Spotlights

Spotlight: The Fall and Rise of Shoegaze



SlowdiveShoegaze, says Wikipedia, “is a genre of alternative rock that emerged from the United Kingdom in the late 1980s. It lasted until the mid 1990s, peaking circa 1990 to 1991.”

Maps‘ Mercury nomination this year has spotlighted a quietly building shoegaze revival which fans of Sigur Rós, Serena Maneesh and 120 Days might have detected.

James Buckley’s debut book Celebrate Myself is billed as the world’s first shoegazing novel. Here he charts the fall and rise of “the scene that celebrates itself”, from Ride, My Bloody Valentine and Slowdive (pictured) to today’s “nu-gaze” trailblazers and suggests you’re never alone when you’re a ‘gaze fan…

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“They haven’t gone away you know.” Whilst Sinn Fein leader Gerry Adams was referring to the IRA in this infamous comment at a republican rally in Belfast a few years back, it could equally be applied to the legions of stripey t-shirt wearing, floppy fringed aficionados of footwear, memorably described as shoegazers.

Thankfully Northern Ireland is now at peace with itself and this upturn in the country’s prospects has coincided with a return to favour for the music that took its name from the lack of onstage animation displayed by its leading lights.

Whether defined by the head-splitting guitar feedback of My Bloody Valentine‘s Kevin Shields or the breathless vocals of Slowdive‘s Neil Halstead and Rachel Goswell, the latter a singer for whom the term ‘celestial’ may very well have been invented, shoegazing will always be associated with the late ’80’s and early ’90’s, the time before grunge and Britpop stalked the earth.

Record sales were modest, mainstream impact negligible, critical appreciation short-lived, yet still this loosely defined genre has stood the test of time. Approach that citadel of musical snobbery the independent record store, and ask for Ride’s debut album, Nowhere, or Slowdive’s recently reissued seminal Souvlaki and be rewarded with grudging respect not normally accorded to much of the musical output of the time.

Even the NME have belatedly got in on the revival, Nowhere recently making the cut as one of their top 100 British albums of all time, where it received endorsements from Brian Jonestown Massacre and, perhaps less predictably, Kasabian. A few weeks later Souvlaki, which includes a couple of tracks recorded in collaboration with Brian Eno, also featured as one of the magazine’s classic albums revisited. Other useful starting points for the uninitiated include Chapterhouse’s Whirlpool, Raise by Swervedriver and the Robin Guthrie-produced Spooky from Lush. For a lesser known gem check out Lovehappy from The Charlottes, described by the NME’s Steve Lamacq no less as “altogether more sexy than Kylie”, when awarding it 9/10. Sadly for the band it sold rather fewer copies than the diminutive Antipodean.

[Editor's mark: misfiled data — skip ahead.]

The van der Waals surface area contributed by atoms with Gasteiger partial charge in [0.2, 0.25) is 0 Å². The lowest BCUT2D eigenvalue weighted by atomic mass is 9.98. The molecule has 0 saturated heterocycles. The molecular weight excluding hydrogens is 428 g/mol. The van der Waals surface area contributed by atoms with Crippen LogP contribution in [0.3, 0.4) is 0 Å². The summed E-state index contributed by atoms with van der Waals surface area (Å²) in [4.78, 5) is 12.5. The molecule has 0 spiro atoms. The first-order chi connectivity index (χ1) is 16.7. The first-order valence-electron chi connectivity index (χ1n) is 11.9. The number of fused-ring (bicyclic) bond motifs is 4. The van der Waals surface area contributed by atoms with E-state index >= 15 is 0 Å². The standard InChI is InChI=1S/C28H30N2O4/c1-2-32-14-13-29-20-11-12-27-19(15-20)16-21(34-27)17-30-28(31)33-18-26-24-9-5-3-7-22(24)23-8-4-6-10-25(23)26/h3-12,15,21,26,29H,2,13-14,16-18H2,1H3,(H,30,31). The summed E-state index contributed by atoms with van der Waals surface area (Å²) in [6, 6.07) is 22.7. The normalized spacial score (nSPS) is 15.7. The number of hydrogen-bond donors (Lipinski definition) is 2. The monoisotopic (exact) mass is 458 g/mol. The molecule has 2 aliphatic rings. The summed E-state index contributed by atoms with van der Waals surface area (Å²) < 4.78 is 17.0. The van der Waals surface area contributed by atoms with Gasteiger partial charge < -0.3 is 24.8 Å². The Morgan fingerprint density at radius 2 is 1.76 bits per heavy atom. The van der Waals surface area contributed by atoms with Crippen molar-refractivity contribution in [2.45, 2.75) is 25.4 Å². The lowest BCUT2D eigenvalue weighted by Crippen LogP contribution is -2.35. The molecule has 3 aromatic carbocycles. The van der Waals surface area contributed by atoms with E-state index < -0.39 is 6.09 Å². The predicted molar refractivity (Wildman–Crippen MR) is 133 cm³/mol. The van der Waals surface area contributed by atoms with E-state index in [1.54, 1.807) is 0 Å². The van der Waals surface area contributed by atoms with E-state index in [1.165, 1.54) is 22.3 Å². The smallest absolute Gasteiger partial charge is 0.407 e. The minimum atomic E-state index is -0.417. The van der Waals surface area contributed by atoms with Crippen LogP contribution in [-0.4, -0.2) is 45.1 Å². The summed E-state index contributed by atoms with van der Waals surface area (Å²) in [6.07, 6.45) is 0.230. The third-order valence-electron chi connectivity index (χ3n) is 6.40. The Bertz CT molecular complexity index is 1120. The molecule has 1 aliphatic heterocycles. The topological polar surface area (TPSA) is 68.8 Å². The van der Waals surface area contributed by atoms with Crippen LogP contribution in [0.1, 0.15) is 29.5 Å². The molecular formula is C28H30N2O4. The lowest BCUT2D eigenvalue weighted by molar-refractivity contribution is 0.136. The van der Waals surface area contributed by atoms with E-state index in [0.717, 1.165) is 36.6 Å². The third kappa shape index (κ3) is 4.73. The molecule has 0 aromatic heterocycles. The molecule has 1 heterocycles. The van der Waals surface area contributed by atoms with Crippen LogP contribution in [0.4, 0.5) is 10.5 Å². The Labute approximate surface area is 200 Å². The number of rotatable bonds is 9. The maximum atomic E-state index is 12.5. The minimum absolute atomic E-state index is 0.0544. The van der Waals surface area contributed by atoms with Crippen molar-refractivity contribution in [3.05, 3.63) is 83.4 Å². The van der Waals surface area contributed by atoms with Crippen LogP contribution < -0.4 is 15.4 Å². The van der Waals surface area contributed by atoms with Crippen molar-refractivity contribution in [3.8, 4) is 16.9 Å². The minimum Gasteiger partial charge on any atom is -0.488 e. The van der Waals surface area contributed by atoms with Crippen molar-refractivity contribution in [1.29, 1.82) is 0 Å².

Arguments rage as to what constitutes membership of the gang, with the aforementioned Slowdive, Ride and fellow Thames Valley bands like Swervedriver, Chapterhouse and Moose enjoying universal acceptance as shoegazing royalty. Others, like Lush, Revolver, Curve and even early Blur (check out debut single She’s So High) are also closely associated with the “scene that celebrates itself” as it was less than charitably tagged by Melody Maker.

What’s undisputed is My Bloody Valentine’s standard-bearing status as the alpha and omega of the ‘gaze scene, with 1991’s Loveless enjoying mythical status as the high water mark for the scene. Even if Creation Records’ founder, Alan McGee, recently described them to the Guardian as his “joke band”.

Whilst shoegazing’s day in the sun was brief and eclipsed completely by the global phenomenon that was grunge, its legacy has continued to inspire subsequent artists as diverse as Black Rebel Motorcycle Club, The Dandy Warhols and Ulrich Schnauss (who covers Slowdive’s Crazy For You on the special edition of his sleeper hit album, Faraway trains Passing By). Maps‘ Mercury Prize nominated album We Can Create owes a clear and acknowledged debt to the more populist wing of shoegazing as exemplified by Ride, whilst something in the Scandinavian psyche obviously encourages detailed study of ones’ footwear, as an audience with Sigur Ros, 120 Days or Serena Maneesh will testify.

Older ‘gazers never hang up their laces either, with many including Ride’s Mark Gardener, Swervedriver’s Adam Franklin and Rachel Goswell having subsequent solo careers, albeit often producing a more mature and personal sound bereft of glacial landscapes. With the success of clubs like the excellent Sonic Cathedral and AC30 however, what’s certain is that, like in 1991, you’re never alone when you’re a ‘gaze fan.

James Buckley’s Celebrate Myself is out now through C21 Books.


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